By now the rest of our family knew what had happened. Bill's brother came to the hospital from Boston. Bill's mom was camping with 3 of our children New Hampshire. I cannot imagine how she felt. This was her child, her baby. She was hours away at a remote campground in New Hampshire, with children, and crappy cell phone reception. Although, it did provide me with a level of peace knowing that the kids were with her and safe. They were isolated from our torture. However,
Bill's mom was beside herself. I was worried about her driving to Connecticut.She decided to stay in New Hampshire for a few more days to attempt to take care of herself and our 3 children.
Randy and I waited in the ER for 12+ hours until Bill was moved to the 9th floor on the neurosurgical unit at Hartford Hospital.After more painful waiting Bill had a catscan. We learned that his prior brain bleed was potentially an aneurysm. It was about 1 millimeter and Bill would go into his 2nd brain surgery (of 5) the following day.
I learned there are 2 main ways to treat a brain aneurysm. Clip or Coil. The Coil method
can be done through an angiogram. During the angiogram, a catheter is inserted into the groin and threaded up to the brain. A small metal coil is placed inside the blood vessel and left there to hold it open. The Clip method is done when a Coil can't be done. With the Clip method, the skull is opened and a clip is inserted on the aneurysm. In the 3rd surgery the Clip Method was used. The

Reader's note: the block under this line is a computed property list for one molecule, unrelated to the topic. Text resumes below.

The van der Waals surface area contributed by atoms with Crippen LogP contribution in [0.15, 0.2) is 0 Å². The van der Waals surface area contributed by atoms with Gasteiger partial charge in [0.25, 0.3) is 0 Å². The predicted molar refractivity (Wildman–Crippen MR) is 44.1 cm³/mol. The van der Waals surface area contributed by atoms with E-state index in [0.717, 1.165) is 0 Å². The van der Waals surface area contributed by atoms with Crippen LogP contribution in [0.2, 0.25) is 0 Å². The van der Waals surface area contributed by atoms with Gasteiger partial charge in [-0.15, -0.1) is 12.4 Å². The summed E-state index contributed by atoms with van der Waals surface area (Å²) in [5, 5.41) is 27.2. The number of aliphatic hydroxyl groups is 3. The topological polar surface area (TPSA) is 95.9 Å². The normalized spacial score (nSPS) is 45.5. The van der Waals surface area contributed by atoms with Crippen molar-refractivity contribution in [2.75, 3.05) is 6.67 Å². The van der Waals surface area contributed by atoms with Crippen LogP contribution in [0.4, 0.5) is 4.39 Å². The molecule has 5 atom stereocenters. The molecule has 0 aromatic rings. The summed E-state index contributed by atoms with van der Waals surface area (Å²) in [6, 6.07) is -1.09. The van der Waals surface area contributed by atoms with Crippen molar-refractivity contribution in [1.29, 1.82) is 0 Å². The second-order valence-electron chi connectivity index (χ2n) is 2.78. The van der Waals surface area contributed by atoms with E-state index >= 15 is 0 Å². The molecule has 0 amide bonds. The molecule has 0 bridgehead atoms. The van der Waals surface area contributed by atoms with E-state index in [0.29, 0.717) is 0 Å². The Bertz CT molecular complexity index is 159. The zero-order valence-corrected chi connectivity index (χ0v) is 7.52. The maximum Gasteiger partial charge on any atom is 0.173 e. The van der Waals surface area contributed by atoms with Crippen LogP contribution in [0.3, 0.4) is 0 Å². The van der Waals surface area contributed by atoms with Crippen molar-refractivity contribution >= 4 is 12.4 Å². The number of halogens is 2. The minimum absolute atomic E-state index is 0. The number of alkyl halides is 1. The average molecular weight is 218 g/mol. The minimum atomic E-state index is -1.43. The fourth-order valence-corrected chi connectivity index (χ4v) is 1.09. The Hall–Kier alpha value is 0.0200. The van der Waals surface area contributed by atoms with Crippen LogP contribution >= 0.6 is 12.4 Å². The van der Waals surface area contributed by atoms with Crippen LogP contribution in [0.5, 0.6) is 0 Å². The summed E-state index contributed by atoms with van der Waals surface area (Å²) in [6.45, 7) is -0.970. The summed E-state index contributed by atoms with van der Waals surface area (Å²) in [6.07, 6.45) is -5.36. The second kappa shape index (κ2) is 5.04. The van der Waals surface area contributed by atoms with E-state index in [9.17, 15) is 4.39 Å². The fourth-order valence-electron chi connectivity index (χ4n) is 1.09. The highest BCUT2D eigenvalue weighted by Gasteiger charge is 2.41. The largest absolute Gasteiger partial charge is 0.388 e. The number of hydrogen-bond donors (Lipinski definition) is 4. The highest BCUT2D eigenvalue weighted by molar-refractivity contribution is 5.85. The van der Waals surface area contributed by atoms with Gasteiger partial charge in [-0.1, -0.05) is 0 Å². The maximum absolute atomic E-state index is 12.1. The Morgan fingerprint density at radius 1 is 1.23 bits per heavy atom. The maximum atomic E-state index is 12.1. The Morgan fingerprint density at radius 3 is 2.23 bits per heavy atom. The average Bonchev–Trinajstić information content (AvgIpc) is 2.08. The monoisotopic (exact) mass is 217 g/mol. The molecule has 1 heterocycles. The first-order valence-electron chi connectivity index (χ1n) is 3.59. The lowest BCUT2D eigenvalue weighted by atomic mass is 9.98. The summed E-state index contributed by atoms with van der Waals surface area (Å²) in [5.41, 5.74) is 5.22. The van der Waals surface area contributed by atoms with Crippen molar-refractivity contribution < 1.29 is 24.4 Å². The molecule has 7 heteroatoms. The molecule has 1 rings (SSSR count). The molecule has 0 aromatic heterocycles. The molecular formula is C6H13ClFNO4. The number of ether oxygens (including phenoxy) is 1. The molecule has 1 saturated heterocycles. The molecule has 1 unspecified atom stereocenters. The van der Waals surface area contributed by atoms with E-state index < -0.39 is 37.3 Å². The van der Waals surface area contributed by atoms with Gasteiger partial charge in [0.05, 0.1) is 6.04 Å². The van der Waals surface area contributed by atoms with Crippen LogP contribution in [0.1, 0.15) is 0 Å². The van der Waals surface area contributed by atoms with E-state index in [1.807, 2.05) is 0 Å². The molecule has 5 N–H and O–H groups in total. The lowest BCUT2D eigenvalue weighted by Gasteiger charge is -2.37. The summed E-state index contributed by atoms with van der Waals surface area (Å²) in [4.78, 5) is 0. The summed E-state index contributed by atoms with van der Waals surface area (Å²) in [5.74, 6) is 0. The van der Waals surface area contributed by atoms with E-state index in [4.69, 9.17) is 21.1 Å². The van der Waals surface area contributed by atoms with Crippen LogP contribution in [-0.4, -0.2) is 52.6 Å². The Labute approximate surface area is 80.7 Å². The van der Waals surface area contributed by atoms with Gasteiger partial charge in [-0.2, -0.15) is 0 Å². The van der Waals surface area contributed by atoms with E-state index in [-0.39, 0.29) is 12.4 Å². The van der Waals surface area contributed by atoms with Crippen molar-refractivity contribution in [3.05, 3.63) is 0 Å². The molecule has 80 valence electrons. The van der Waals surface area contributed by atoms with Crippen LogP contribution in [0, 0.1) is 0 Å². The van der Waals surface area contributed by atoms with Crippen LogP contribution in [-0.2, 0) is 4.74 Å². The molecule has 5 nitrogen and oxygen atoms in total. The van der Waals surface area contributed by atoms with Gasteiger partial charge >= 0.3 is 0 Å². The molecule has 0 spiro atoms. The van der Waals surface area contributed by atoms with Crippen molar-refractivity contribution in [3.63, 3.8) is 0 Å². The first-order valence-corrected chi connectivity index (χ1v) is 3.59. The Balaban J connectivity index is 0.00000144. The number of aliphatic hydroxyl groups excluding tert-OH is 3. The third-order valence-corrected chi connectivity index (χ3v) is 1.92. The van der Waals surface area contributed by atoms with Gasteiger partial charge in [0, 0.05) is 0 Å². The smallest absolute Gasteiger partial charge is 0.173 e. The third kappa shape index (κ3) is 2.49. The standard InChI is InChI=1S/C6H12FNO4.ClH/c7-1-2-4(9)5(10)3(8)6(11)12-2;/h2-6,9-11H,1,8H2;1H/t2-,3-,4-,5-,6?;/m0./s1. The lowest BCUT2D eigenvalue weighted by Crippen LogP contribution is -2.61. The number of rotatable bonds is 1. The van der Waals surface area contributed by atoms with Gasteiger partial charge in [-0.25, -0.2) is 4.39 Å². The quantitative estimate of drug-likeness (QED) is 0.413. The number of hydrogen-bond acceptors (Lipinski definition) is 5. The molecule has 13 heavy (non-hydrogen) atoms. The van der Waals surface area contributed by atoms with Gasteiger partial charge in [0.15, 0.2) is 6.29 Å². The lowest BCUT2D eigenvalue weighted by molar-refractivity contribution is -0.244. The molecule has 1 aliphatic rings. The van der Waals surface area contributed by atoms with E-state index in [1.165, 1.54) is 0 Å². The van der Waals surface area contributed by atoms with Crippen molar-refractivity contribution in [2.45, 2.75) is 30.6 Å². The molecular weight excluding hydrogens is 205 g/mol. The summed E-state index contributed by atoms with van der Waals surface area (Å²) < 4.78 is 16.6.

4th and 5th and brain surgeries were angiograms to make sure that everything was appropriately taken care of.
Bill was in and out of his brain surgeries for 2 days. Again, my brother waited very patiently with me during these surgeries. What I didn't know was that as Bill was going into his 2nd brain surgery that I wouldn't be able to speak with him for weeks. After brain surgery #2, he remained disoriented and asked me again and again if he was going to die.I told him that he would live a long and healthy life and that everything would be fine. I also told him that I'd see him and talk with him after surgery. My comments seemed beyond appropriate at the time. But, they would cause me significant guilt
Bill's aneurysm had grown to 4 millimeters by the time he had his 2nd surgery. And when he went into his 3rd surgery and had the Clip procedure was performed, the aneurysm had grown to 8 millimeters. I met with the Neuros (my nickname for the plethora of neurosurgeons, neurologists, etc) after Bill's surgery they explained Bill's situation in detail. When Bill had the initial brain bleed in June, the aneurysm was quite small and hidden by the blood. It couldn't be identified.And in fact his current aneurysm (now Clipped, thank you very much) wasn't in fact an aneurysm. It was what the Neuros were calling a "pseudo aneurysm." It was not a "real" aneurysm. The "pseudo aneurysm" most likely formed from a trauma to Bill's brain. This trauma was most likely caused by a bicycle accident. Bill was hit by a car about a year ago(yes he was wearing a helmet) while riding his
bicycle by a young girl who was lost and talking on her cell phone.
I was asked if I was seething in hate for this girl whose actions later would almost kill my husband. I was a bit surprised by my answer. I answered, "No, not at all." It took me a while to figure this out. She didn't hit Bill on purpose. At this point in time, she has no idea what has even happened. And the scary thing is that, I could be that girl. I have all too many times, been a distracted driver. Thank you to God that I have not hit anyone. Please drive safely everyone.